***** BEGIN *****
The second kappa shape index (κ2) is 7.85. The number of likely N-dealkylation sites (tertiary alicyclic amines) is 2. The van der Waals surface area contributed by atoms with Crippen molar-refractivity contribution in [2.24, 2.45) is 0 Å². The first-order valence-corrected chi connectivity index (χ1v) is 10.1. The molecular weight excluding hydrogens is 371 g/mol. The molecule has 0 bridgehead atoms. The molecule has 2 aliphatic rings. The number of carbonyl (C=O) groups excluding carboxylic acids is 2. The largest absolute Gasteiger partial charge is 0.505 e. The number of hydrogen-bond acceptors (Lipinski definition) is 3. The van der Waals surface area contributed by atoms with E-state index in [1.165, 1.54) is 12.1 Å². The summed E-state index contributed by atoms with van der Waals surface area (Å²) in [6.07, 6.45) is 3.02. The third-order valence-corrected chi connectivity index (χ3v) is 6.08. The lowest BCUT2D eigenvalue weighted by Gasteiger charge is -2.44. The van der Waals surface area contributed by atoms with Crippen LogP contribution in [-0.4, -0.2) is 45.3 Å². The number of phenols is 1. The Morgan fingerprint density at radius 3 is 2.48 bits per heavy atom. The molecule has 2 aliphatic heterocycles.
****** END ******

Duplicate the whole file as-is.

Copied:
The second kappa shape index (κ2) is 7.85. The number of likely N-dealkylation sites (tertiary alicyclic amines) is 2. The van der Waals surface area contributed by atoms with Crippen molar-refractivity contribution in [2.24, 2.45) is 0 Å². The first-order valence-corrected chi connectivity index (χ1v) is 10.1. The molecular weight excluding hydrogens is 371 g/mol. The molecule has 0 bridgehead atoms. The molecule has 2 aliphatic rings. The number of carbonyl (C=O) groups excluding carboxylic acids is 2. The largest absolute Gasteiger partial charge is 0.505 e. The number of hydrogen-bond acceptors (Lipinski definition) is 3. The van der Waals surface area contributed by atoms with E-state index in [1.165, 1.54) is 12.1 Å². The summed E-state index contributed by atoms with van der Waals surface area (Å²) in [6.07, 6.45) is 3.02. The third-order valence-corrected chi connectivity index (χ3v) is 6.08. The lowest BCUT2D eigenvalue weighted by Gasteiger charge is -2.44. The van der Waals surface area contributed by atoms with Crippen LogP contribution in [-0.4, -0.2) is 45.3 Å². The number of phenols is 1. The Morgan fingerprint density at radius 3 is 2.48 bits per heavy atom. The molecule has 2 aliphatic heterocycles.